What happens when New Jersey drivers like you get into a crash? You will likely suffer from injuries. Some of the most common are head injuries. Among those, you are more likely to suffer from a traumatic concussion.
Severe concussions are no joke. But how can you tell that is what you are dealing with? What are the signs that differentiate a severe concussion from other head injuries?
The variety of concussion symptoms
According to Mayo Clinic, concussion injuries vary in severity. The severity depends on where the injury is. The amount of force involved in the trauma also contributes to this. The good news is severe concussions are easier to identify than mild ones. With a mild concussion, you may experience tenderness and headaches. You might have a few other symptoms, like trouble balancing. But on a whole, a mild concussion does not stand out much.
By contrast, severe concussions involve many physical and mental effects. These effects are easy for you or others around you to notice. Some examples of physical effects include:
- Severe nausea, dizziness or vomiting
- Crippling head pains
- The inability to fall asleep or wake up
- Disordered senses
- A lack of fine motor control
Identifying mental symptoms of concussions
You may have trouble identifying mental symptoms as the person living through them. But others around you can likely tell. For example, you may suffer from confusion. Amnesia is also common. It is especially common to forget incidents surrounding the injury itself. Short-term memory often suffers as well. This makes it hard for you to recall things that just happened.
If you notice any of these things, or a loved one notices, what next? You can seek medical attention. Only trained professionals can identify a concussive injury and decide how to treat it.
New Jersey is a modified comparative negligence state, meaning that you may be able to sue for damages after a personal injury even if you were partially at fault. Your eligibility to receive damages depends upon the relative degree of negligence a court attributes to each party, and whether or not that negligence constitutes proximate cause.
Understanding state interpretations of negligence and proximate cause may help determine whether your claim is worthwhile. When in doubt, a lawyer can help you assess your options.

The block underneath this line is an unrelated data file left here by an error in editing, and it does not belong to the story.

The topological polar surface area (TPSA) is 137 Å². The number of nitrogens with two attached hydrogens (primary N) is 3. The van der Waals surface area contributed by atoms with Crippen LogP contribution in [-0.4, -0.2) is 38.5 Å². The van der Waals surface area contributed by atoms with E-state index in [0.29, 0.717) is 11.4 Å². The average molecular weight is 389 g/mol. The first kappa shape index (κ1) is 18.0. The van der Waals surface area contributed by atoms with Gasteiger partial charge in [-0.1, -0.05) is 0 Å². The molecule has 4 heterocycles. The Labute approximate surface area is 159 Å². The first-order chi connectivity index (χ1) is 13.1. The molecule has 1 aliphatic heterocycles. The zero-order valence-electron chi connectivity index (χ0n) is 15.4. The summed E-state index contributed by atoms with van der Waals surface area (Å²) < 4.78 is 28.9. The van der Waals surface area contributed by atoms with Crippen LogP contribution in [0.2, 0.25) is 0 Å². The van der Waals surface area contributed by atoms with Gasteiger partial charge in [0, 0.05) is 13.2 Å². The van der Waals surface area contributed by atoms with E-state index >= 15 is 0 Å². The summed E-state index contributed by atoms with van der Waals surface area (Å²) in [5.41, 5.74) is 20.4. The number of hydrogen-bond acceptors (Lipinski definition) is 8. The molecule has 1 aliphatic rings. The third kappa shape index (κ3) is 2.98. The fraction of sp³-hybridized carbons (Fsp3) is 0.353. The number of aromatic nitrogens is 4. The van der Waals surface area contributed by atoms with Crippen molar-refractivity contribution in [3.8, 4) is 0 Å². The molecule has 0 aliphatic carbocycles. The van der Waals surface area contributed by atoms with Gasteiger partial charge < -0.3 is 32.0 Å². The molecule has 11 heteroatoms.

Personal injury claims essentially depend upon the way a court assigns negligence contributing to an injury. Negligence in layman’s terms is the failure to exercise the degree of care society expects of you. The law typically measures this according to how a reasonably prudent person would behave in your shoes.
Judges see negligence as a sliding scale between ordinary negligence, gross negligence, recklessness and willful misconduct. But these are not the same as a percentage of fault. Many personal injury cases are due to ordinary negligence. Courts treat more severe forms of negligence as particularly egregious.
Negligence does not always result in injury. People can act carelessly or recklessly without negative consequences. Proximate cause is a legal doctrine meaning that the negligence you or the other party demonstrated directly contributed to the injury in question.
When evaluating a personal injury claim, a court will assess negligence and proximate cause as a percentage. For example, if your negligence contributed 40% to the injury, and the other party contributed 60%, then you would be eligible for all assessed damages less 40%. Modified comparative negligence dictates that in New Jersey, you must be less than 50% at fault for the incident to collect damages.
Navigating a sea of vehicles when on foot presents challenges to pedestrians in even the most ideal of conditions such as in broad daylight, clearly marked crosswalks and slow vehicle speed limits.
Many new vehicles today come equipped with technology systems designed to detect other vehicles or pedestrians and to automatically bring a vehicle to a stop prior to colliding with those objects or people. Unfortunately, one AAA study found that these systems have a long way to go before they truly protect pedestrians.
Technology fails more than succeeds
The Verge reported on the results of the study that used both adult and child pedestrian dummies and vehicles on a closed test course. Vehicles operating at 20 miles per hour in the daytime featured pedestrian detection and automatic braking systems. The vehicles hit the adult pedestrian dummies in 60% of the test scenarios. Smaller child-sized dummies were hit by the vehicles in almost 90% of test scenarios.
Tests conducted in dark hours yielded even less success, resulting in AAA declaring the technology safety systems totally ineffective according to Consumer Reports. This is particularly troubling as the National Highway Traffic Safety Administration indicates that three out of every four pedestrian deaths occur during dark hours.
Large vehicles pose big dangers
As pedestrian fatalities across the nation rise at alarming rates, experts look for reasons and ways to reverse the trend. The prevalence of large vehicles like sport utility vehicles may well contribute to the problem. When hit by tall vehicles, a pedestrian’s primary impact may occur in the head or vital organs in the torso instead of in the legs and hips.